"Projection designer" isn't a title you often see in the program of a concert at a major symphony orchestra. For that matter, neither is "director and designer." These titles showed up in the program for the San Francisco Symphony's "semi-staged" concert presentation of Debussy's "Le Martyre de Saint Sébastien" this January.
"Sébastien" was written in 1911 as a play with music for full symphony, two vocal soloists, a full choir and a narrator. It is unlikely that Claude Debussy anticipated that it would eventually involve digital images projected on reflective panels with a projected performance by one of the San Francisco Ballet's principal dancers, Damian Smith.
Michael Tilson Thomas, or MTT as he's known throughout San Francisco, engaged veteran stage director Anne Patterson to devise a dramatic presentation for the piece. Having worked before with projection designer Adam Larsen on both theatrical productions and classical concerts, she turned to him for a visual realization of her concept of the tale of the Christian martyr executed in the third century for his faith.
Larsen and Patterson first worked together in 2008 when she was staging a concert for the Atlanta Symphony Orchestra that included Henryk Górecki's super-atmospheric "Symphony of Sorrowful Songs." She had used his images to give that piece a bit of a story arc even though the symphony didn't have a storyline.
The story arc for the Debussy piece, however, came directly from Debussy's librettist, Gabriele d'Annunzio, who wrote "Saint Sébastien" as a mystery play in the sensuous impressionistic style taking hold in drama as well as in music at the start of the twentieth century. Patterson came up with a presentation concept that included three performance platforms hovering above the orchestra where vocalists and the narrator could be seen while images played over four hanging curtains, each 14' high but of different widths ranging from 5' to 15'.
Larsen and Patterson met in New York some three months before the performance, when Patterson explained her concept of projections onto suspended screens. As often as Larsen finds he has to project onto screens of one kind or another, he says, "I hate screens. I like to project onto things." Often, as in Patterson's production of the musical The Women of Brewster's Place at Washington DC's Arena Stage and Atlanta's Alliance Theatre, for which Larsen designed projections, he finds he can project directly onto the surfaces of the set. "My interest is in making projection just one part of design, not 'special effects,'" he says.
However, in the 2,743-seat Davies Symphony Hall in San Francisco, there would be no set. Patterson had discovered the string curtain panels from Rose Brand, which Larsen says are reflective and capture images well but also move with the air and allow light to travel though to illuminate the space behind them where the choir would occupy the center terrace benches. The atmospheric effect of those panels of different widths at different distances from the lip of the stage became the environment needed for this production.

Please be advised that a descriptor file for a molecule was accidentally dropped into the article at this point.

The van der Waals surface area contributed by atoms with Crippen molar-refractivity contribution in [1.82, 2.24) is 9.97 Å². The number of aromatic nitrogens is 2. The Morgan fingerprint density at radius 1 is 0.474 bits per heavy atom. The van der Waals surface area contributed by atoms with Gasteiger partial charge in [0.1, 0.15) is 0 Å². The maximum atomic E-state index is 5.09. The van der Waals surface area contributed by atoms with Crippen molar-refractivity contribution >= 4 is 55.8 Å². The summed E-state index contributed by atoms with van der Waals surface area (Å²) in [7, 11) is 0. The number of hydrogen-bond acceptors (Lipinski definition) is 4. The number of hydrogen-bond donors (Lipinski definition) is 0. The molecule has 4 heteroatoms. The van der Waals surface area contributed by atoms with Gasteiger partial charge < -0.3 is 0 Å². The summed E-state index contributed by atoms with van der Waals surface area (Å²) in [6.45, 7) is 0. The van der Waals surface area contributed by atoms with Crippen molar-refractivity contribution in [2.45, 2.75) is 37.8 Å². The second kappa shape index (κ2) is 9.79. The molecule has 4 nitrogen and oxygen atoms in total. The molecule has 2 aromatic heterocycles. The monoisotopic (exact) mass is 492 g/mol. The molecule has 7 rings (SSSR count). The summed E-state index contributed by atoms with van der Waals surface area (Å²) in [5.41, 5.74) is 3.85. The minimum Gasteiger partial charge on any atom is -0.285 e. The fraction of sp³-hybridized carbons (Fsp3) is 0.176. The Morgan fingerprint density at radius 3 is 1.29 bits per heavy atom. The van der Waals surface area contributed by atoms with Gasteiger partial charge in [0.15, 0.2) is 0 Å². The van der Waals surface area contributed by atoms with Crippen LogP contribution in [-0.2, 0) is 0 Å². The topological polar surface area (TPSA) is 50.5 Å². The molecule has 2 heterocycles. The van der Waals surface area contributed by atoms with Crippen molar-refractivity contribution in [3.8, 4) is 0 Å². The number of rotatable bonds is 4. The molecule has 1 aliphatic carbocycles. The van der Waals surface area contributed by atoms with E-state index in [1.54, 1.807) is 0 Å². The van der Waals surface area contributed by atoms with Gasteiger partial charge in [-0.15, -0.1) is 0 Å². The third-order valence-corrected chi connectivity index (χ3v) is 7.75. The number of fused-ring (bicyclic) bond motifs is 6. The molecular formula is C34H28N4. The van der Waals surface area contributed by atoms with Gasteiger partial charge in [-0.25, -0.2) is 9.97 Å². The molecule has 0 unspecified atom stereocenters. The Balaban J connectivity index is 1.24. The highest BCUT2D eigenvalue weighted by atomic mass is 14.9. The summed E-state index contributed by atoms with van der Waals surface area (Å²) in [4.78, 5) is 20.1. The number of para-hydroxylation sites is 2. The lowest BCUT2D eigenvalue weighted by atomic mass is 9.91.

For the images that would be projected on those screens, she asked Larsen to come upwith a variety of still and moving pictures ranging from scenes of nature such as trees, clouds and flowers, details from classic paintings and Italian architecture, flames, and a male figure moving in haunting postures.
For the male image, Larsen turned to Damian Smith, a principal dancer at the San Francisco Ballet. Only three days before the first performance, Larsen shot video of Smith as he went through the choreography of Myles Thatcher, a member of the company's corps de ballet.
Two principal segments were choreographed. One was an "ecstatic dance" celebrating Christianity, which Larsen said MTT wanted to be energetic, "almost as if Saint Sébastien were dancing on hot coals." Larsen says he "collaged Damian's movements together, abstracting it to span all four panels and then overlaid this with flames." The second dance segment was an homage to Christ by Saint Sébastien. Here Larsen used slow motion and transitioned between a wide shot and close ups on just one panel.
The two-and-a-half hour session also provided the material Larsen needed for one final segment which came just before Saint Sébastien's martyrdom. Here Larsen strove for an effect that would seem as if Saint Sébastien was "walking through a sunlit grove of trees, walking across the stage-left panel, arriving on the center panel and then slowly turning to walk toward us, dissolving into the dappled grove."
There wasn't time for a full run-through with the orchestra, but Larsen and Patterson ran sequences for the conductor for his feedback. "MTT was great in providing us the guidance we needed to match images to the pace of the piece as he would conduct it," Larsen says, adding, "We had his earlier recording of 'Saint Sébastien' with the London Symphony as a guide to tempos." Also helpful was the fact that the stage manager had marked the score with time hacks every 15 seconds, Larsen says, "so we knew pretty well how it was going to play out before the first performance."
The images were all loaded into twin computers using a Dataton Watchout Multi Display System (V 5.1) to control two Barco FLM HD20 3-chip DLP projectors stacked in a booth at the back of the hall. The booth also contained two 12K projectors for for the surtitle system. Larsen says it got pretty hot in there. They had to bring in an Office Pro 24 auxiliary air conditioner from MovinCool to handle the load
The entire system worked flawlessly through the three performances of the piece.